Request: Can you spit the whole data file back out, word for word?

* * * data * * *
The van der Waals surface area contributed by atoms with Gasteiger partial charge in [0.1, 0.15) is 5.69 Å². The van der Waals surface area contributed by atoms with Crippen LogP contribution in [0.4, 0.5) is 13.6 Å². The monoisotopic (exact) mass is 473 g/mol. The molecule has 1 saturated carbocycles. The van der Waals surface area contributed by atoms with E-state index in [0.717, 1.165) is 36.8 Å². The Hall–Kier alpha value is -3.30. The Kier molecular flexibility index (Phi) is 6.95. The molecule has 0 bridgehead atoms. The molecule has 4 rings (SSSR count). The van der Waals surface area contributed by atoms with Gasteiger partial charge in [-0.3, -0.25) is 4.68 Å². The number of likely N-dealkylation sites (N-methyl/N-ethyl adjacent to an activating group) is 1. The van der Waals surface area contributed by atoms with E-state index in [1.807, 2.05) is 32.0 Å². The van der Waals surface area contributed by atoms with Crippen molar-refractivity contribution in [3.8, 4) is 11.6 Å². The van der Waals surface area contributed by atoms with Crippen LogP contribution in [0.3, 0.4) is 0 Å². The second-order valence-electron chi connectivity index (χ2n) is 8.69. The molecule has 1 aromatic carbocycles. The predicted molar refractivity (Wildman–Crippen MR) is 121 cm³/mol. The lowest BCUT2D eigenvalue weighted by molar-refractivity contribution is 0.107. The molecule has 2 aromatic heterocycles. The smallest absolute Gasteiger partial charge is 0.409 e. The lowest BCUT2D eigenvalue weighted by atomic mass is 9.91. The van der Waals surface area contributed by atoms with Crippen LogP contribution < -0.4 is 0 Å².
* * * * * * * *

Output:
The van der Waals surface area contributed by atoms with Gasteiger partial charge in [0.1, 0.15) is 5.69 Å². The van der Waals surface area contributed by atoms with Crippen LogP contribution in [0.4, 0.5) is 13.6 Å². The monoisotopic (exact) mass is 473 g/mol. The molecule has 1 saturated carbocycles. The van der Waals surface area contributed by atoms with E-state index in [0.717, 1.165) is 36.8 Å². The Hall–Kier alpha value is -3.30. The Kier molecular flexibility index (Phi) is 6.95. The molecule has 0 bridgehead atoms. The molecule has 4 rings (SSSR count). The van der Waals surface area contributed by atoms with Gasteiger partial charge in [-0.3, -0.25) is 4.68 Å². The number of likely N-dealkylation sites (N-methyl/N-ethyl adjacent to an activating group) is 1. The van der Waals surface area contributed by atoms with E-state index in [1.807, 2.05) is 32.0 Å². The van der Waals surface area contributed by atoms with Crippen molar-refractivity contribution in [3.8, 4) is 11.6 Å². The van der Waals surface area contributed by atoms with Crippen LogP contribution in [0.3, 0.4) is 0 Å². The second-order valence-electron chi connectivity index (χ2n) is 8.69. The molecule has 1 aromatic carbocycles. The predicted molar refractivity (Wildman–Crippen MR) is 121 cm³/mol. The lowest BCUT2D eigenvalue weighted by molar-refractivity contribution is 0.107. The molecule has 2 aromatic heterocycles. The smallest absolute Gasteiger partial charge is 0.409 e. The lowest BCUT2D eigenvalue weighted by atomic mass is 9.91. The van der Waals surface area contributed by atoms with Crippen LogP contribution < -0.4 is 0 Å².